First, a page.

Friday, October 31, 2008

Work based training and plagiarism

Universities review plagiarism policies to catch Facebook cheats | Education | "Law students were the most likely to plagiarise, with 62% saying they had broken university rules."
Some pretty bad reports about the state of plagiarism in HE coming out at the moment... but... you can't help but give a wry smile at the fact that law students are the most likely to cheat. Who says degrees aren't vocational? :o))

Wednesday, October 29, 2008

Learning outcomes and random musings...

I’m sure I’m doing it wrong - elearnspace: "Most educators have been told, during the completion of their degrees, that learning starts with objectives or outcomes. Then, often relying on a Bloom’s Taxonomy verb list, those outcomes are translated into activities and ultimately assessment. It’s an ok model, I guess. I just don’t like it. I have yet to find research that states that learning outcomes contribute to more effective learning (if you know of research on the subject, please let me know). I’m not advocating for disorganized approaches to teaching and learning. Some organization is obviously required. But we can organize with out wearing and educational theory straight jacket. As Dean Shareski states in I’m sure I’m doing it wrong: “Simple. Meaningful. Necessary. Education has become very good at making the simple very complex. That just seems wrong to me.”"
Interesting comment on Bloom's Taxonomy on the elearnspace blog... and... I have to agree with that sense of disquiet which is mentioned. Here's my main issue with the whole constructive alignment (Biggs, 1999) deal... learning outcomes aligned to assessment and activities = successful learning. A + B = C. How simple is that? Great recipe... right? They will learn what you want them to learn, you get inside their heads with the use of a cunning formula. Nice little box to put everything in too. However. What about when A + B = Z? What happens when they don't learn what you expected? What about A + B = C + D, transforms onwards to E... What about you say A + B = C and the student hears Z + S = H?

Learning outcomes are at once amazingly woolly and yet also strangely restrictive. The best you can do is hope that they learn what you intend, and that they enjoy the experience along the way. I've seen learning outcomes stated for various things I've studied. I've worked on courses where I'm meant to comment on how students are doing in relation to prescribed outcomes... but, y'know... I still don't find them massively helpful. Their explicit statement has never ever deepened my learning. I might find them useful to trot out to someone when asked what I've learned on a particular course... but... I don't believe that what was intended for me to learn was all I actually learned. Or that I didn't find ways of subverting the system to turn learning into something personally meaningful.

Hmmmm... I don't know. I think I may be in the 'sure I'm doing it wrong' category too because I really don't like learning outcomes either. I think they smack of something Isaac Asimov once said:

The most exciting phrase to hear in science, the one that heralds new discoveries, is not 'Eureka!' (I found it!) but 'That's funny ...'
Learning. Deep, real, beautifully engaging learning is what makes you mull over an idea in your head in the wee small hours. Which catches you off-guard when you're meant to be doing something else. When ideas divert you from a safe path into exploring something new. It's what makes you write a blog post on something you've been thinking about for a while when you're laid up in bed feeling grotty (holds hand aloft on that one!)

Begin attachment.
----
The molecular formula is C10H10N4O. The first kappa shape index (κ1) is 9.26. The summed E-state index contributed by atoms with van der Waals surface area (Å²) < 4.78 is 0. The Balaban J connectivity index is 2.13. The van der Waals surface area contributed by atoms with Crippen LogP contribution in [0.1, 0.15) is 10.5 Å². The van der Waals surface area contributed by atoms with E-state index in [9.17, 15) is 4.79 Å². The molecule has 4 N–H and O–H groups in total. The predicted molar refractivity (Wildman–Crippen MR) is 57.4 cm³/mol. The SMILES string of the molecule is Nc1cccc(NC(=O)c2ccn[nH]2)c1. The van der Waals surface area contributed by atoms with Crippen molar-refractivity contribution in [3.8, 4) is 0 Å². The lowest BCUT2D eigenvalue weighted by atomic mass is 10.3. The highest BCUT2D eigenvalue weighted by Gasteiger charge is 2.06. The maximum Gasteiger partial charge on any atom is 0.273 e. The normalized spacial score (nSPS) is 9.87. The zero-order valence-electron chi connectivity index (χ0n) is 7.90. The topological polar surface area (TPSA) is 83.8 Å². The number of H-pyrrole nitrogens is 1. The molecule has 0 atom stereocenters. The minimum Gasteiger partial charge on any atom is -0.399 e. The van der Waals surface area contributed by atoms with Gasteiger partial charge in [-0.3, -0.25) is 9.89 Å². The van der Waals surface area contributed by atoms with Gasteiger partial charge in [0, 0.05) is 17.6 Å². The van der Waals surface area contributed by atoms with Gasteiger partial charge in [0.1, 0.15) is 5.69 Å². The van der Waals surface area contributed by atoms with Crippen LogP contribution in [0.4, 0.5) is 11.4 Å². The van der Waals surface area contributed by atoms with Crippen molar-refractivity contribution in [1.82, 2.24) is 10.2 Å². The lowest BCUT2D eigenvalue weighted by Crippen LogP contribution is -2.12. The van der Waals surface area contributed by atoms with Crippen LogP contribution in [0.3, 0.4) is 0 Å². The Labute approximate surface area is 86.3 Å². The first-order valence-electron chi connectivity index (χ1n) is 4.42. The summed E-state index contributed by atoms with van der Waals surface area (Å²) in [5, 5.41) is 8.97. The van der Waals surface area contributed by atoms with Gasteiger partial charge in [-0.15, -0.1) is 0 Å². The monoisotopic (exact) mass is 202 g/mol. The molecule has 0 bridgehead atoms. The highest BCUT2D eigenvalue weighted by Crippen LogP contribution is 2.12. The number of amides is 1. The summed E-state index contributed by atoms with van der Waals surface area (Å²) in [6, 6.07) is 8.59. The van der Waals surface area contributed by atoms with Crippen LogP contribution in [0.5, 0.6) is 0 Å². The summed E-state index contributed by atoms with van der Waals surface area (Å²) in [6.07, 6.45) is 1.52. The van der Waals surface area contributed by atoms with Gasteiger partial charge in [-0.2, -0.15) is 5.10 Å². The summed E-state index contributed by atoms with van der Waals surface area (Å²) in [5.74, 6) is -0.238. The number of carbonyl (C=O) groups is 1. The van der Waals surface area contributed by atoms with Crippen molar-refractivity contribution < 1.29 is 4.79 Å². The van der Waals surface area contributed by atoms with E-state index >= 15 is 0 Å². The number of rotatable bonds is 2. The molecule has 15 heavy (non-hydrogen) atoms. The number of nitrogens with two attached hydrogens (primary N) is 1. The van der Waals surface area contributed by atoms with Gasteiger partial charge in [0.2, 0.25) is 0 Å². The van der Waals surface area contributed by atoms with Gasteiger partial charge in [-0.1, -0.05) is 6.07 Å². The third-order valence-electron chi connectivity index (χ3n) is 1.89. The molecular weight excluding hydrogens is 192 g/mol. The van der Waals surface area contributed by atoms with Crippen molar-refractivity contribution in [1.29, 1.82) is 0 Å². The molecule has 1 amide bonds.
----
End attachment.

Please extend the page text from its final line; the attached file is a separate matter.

It's really not A + B = C. Learning outcomes might give direction, constructive alignment some superficial achievement of a goal... but they're aiming for Eureka, not 'that's funny'. 'That's funny', however, is the place where emergent, unintended outcomes live and are where creative thinking and deep learning are really at.

Tuesday, October 28, 2008

Less clever = lazy judgements

Brightest pupils less able than 30 years ago, research shows | Education | The Guardian: "The brightest teenagers were far less clever than a generation ago, while their classmates of average intelligence are more able than they used to be, the research concluded. It found significant improvements in the average performance of pupils."

Hmmmm... think this is going to go in my 'hate this type of 'research' pile. "far less clever" - don't you love that kind of headline-fodder? I think there are significant issues with the whole teaching-to-the-test ethos of the education system in the UK, but I don't believe that it makes children 'less clever'. You don't give pupils the skills to think deeply about problems or allow them to think outside very constrained curriculum-ized boxes and that's the fault of the system, not of the students. We don't encourage children or teachers to be able to enjoy learning broadly. We want boxes ticked. Standards met. We don't think about real learning terribly much. To then turn round and go 'oh, well, it's the children who aren't as clever' is lazy and part of the blame culture which isn't allowing a decent rethink of what's going on. Does someone, somewhere fundamentally think that children's brains have changed so they're not as bright??? Come off it. Empower them. Give them passion for learning. And stop worrying about petty, misinformed teaching to the test which is denying people their full potential.

There. Today's 'feeling grotty' induced ranting, done. :o)

Friday, October 24, 2008

More Wesch goodness and the changing face of education?

A Vision of Students Today (& What Teachers Must Do) | Britannica Blog: "Not surprisingly, our students struggle to find meaning and significance inside these walls. They tune out of class, and log on to Facebook."